LEE COUNTY, Fla. - With hurricane season starting in five days and the oil slick in the gulf - the Red Cross is being bombarded by people who want to volunteer.
Wednesday night they held a class teaching volunteers what to do when they are deployed to a disaster. The Red Cross has never had a class like this before, but said they felt compelled to because of the over-whelming number of people calling wanting to help whenever they can.
People packed in and listened - wanting to know how they can help.
"I'm ready to go where ever I have to go."
Nydia Concepcion just got back from Alabama where she responded to tornado victims. Now, people in this room fear they may be able to stay closer to home to help in the next disaster - whether it be an oil slick or a hurricane. For Charles Agee, the spill in the gulf hits close to home.
"I'm very passionate about what's going on. I'm a native gulf coast resident. I was born and raised on the upper Texas gulf coast. I'm very familiar with what catastrophic impacts are happening as we speak and I'm hoping we can do whatever it takes."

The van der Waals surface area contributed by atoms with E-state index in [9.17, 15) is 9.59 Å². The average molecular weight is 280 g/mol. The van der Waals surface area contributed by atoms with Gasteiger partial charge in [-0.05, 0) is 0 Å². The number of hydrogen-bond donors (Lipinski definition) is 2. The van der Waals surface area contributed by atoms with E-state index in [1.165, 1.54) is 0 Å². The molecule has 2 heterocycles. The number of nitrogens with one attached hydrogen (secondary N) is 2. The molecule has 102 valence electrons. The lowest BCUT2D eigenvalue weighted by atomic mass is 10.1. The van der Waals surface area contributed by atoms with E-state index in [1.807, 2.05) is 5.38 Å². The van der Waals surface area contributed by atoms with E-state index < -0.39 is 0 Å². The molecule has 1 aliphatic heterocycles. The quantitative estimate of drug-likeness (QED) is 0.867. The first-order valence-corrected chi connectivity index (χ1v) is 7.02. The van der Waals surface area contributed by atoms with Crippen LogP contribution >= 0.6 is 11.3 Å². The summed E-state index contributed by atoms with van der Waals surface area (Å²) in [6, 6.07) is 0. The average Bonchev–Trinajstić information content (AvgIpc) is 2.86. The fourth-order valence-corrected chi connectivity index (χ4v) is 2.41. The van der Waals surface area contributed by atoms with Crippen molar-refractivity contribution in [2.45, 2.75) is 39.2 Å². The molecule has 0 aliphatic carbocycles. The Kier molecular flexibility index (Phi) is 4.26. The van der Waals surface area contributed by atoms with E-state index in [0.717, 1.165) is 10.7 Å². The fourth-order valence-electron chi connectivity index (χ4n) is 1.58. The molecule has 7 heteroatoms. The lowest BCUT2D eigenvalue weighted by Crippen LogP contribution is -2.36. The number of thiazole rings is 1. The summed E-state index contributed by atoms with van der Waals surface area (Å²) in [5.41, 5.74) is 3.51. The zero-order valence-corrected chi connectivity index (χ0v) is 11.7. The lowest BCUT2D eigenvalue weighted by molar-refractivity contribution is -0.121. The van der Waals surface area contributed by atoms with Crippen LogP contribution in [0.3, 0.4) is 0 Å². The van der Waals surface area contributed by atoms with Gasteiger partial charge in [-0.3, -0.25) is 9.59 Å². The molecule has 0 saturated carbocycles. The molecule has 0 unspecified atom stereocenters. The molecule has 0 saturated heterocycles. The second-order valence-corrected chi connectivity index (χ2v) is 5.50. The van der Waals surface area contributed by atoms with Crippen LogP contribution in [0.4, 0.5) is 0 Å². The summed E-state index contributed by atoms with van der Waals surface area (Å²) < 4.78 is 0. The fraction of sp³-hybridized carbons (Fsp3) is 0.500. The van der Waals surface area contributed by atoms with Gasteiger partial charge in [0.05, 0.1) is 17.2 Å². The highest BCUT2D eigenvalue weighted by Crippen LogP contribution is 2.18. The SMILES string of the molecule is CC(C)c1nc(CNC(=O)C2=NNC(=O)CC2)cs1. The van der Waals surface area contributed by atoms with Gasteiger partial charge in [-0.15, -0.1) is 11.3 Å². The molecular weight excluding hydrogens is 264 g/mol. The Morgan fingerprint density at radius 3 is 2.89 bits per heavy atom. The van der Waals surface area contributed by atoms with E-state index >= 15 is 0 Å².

It's the same story when a hurricane hits.
"Following the aftermath of the severe weather we've had so far, this could be an extreme storm season - which is kind of unsettling for me."
As for this disaster in the gulf, the Red Cross said they are on standby.
"What we've been told is that we would possibly be back up for the cleanup crews and such. In other words, if we were called to provide backup we would go."
The volunteers, new and old, are ready.
"This is a disaster, but we have to be prepared for all kinds of disasters."
In Lee County right now, the Red Sross has more than 560 volunteers.